It’s basically impossible to talk about realistic recovery from complex trauma or dissociative disorders without talking about suicidality.
If you’re in recovery from a complex trauma, it’s highly likely the thought of killing yourself or wanting to be dead has crossed your mind.
It’s also likely that, if you’ve mentioned that to someone, you’ve had at least one person, probably more, respond VERY strongly— and perhaps very negatively.
Our culture famously doesn’t quite know what to do with the concept of suicide. It stokes all kinds of emotions and fears in us.
But if we’re going to be real about what trauma recovery entails, we have to address it— because the desire to be dead is overwhelmingly common among people who have abuse and neglect in their history.
You’re not weird, bad, or unusual for having those thoughts.
Not all thoughts or wishes to be dead are the same. Like any thought or urge, thoughts and wishes to be dead exist on a continuum, and have different meanings for different people.
For many people the thought is no more developed than, “I wish I didn’t have to deal with this every day, or ever again.”
For some people the thought is entangled with overwhelming shame— “how can I live knowing what was done to me/what I did?”
For some people it’s just a matter of exhaustion and utter burnout— having over felt and over functioned day after day after day for decades, they just can’t imagine continuing on.
For some people the idea of dying is entwined with dissociative self-states, sometimes with various parts having different reasons for wanting “the body” to die.
As far as I’m concerned, we have to be honest about our thoughts and urges when it comes to suicidality for the simple reason that realistic trauma recovery means we are not ducking or dodging ANYTHING important anymore.
A bedrock of my trauma recovery philosophy is that we have to size everything up as realistically as possible— and if thoughts of dying are a big part of your world, we have to acknowledge that.
Here’s the thing about the suicide fantasy, from a trauma recovery standpoint: I don’t care if you have that fantasy of an “escape hatch.” Many more people have that fantasy as an “escape hatch” than will ever admit to it.
I guarantee you encountered an actively or passively suicidal person today, whether you know it or not.
I DO care, however, if that fantasy is getting in the way of your trauma recovery work.
Make no mistake: the work of trauma recovery takes a lot of effort and a lot of patience. It often sucks. It’s often frustrating. It’s often boring.
I’ve seen the fantasy of suicide as a way out get in the way of some survivors’ motivation and focus in their recovery.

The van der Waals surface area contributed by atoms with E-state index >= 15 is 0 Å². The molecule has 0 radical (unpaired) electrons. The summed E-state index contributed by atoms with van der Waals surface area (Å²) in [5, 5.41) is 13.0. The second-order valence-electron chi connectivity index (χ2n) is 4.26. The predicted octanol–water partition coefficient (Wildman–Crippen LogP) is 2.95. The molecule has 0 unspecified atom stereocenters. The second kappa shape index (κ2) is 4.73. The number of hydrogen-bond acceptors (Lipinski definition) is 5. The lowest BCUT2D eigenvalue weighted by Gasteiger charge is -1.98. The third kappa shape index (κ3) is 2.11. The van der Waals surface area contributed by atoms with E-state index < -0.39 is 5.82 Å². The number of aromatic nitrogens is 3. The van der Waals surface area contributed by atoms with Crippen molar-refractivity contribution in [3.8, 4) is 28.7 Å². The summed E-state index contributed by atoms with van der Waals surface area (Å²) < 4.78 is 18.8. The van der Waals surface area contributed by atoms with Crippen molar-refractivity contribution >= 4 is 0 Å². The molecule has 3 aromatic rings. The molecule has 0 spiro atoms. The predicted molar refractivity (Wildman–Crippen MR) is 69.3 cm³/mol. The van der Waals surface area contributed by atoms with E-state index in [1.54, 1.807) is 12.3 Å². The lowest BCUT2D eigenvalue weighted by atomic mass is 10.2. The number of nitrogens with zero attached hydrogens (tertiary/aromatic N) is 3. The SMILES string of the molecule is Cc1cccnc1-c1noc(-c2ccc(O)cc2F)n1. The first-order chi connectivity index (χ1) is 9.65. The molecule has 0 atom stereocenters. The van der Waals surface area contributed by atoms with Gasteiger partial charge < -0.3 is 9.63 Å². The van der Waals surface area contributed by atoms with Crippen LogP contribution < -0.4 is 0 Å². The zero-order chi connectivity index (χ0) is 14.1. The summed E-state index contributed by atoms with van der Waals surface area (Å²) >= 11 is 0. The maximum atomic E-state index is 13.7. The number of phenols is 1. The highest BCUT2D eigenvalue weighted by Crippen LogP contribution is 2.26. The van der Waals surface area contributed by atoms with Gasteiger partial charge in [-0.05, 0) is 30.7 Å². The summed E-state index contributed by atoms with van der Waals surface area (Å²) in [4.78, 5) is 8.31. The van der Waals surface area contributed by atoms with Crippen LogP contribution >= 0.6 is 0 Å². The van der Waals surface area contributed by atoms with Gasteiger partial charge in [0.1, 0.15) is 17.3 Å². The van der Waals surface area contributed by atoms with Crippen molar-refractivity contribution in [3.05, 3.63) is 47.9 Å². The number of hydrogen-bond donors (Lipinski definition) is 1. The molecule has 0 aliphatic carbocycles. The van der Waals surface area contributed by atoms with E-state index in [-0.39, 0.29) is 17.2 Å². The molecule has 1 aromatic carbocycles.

Why bother with all this stuff that sucks, part of them might think, if I can just push the “eject” button and be done with it?
That’s the danger of the suicidal fantasy, in my experience. It can distract us from doing the things we need to do in trauma recovery to actually build a life, little baby step by little baby step.
It is easy to get judgmental with ourselves or others when we have suicidal thoughts or wishes.
But when we are in that space, we do not need judgment— and we do not need pressure.
We do not need to be lectured— and we very much do not need to be labeled “selfish.”
What we DO need is a teeny, tiny glimmer of hope that trauma recovery MIGHT be possible.
There is a reason why I have chosen to focus my work not just on trauma recovery, but REALISTIC and SUSTAINABLE recovery from trauma and addiction: because I need you to know that, to me, this “recovery” stuff isn’t hypothetical.
I want recovery to be a REAL WORLD thing that can ACTUALLY compete with the escape hatch of suicide.
And here’s the thing: it can.
I wouldn’t say that, certainly not on a blog that’ll be read by thousands of people, if I didn’t believe it.
I want your recovery to be so real world, so realistic, so doable, DESPITE how much it can suck some days, that you DON’T feel like your only option is to hit that “eject” button.
That’s why I say take this one day at a time.
That’s why I say focus on practical skills, tools, and philosophies.
That’s why I say work on making the inside of your head and heart a safe place.
Because I don’t want ANYONE to feel like dying is their ONLY option.
I swear to you, it’s not.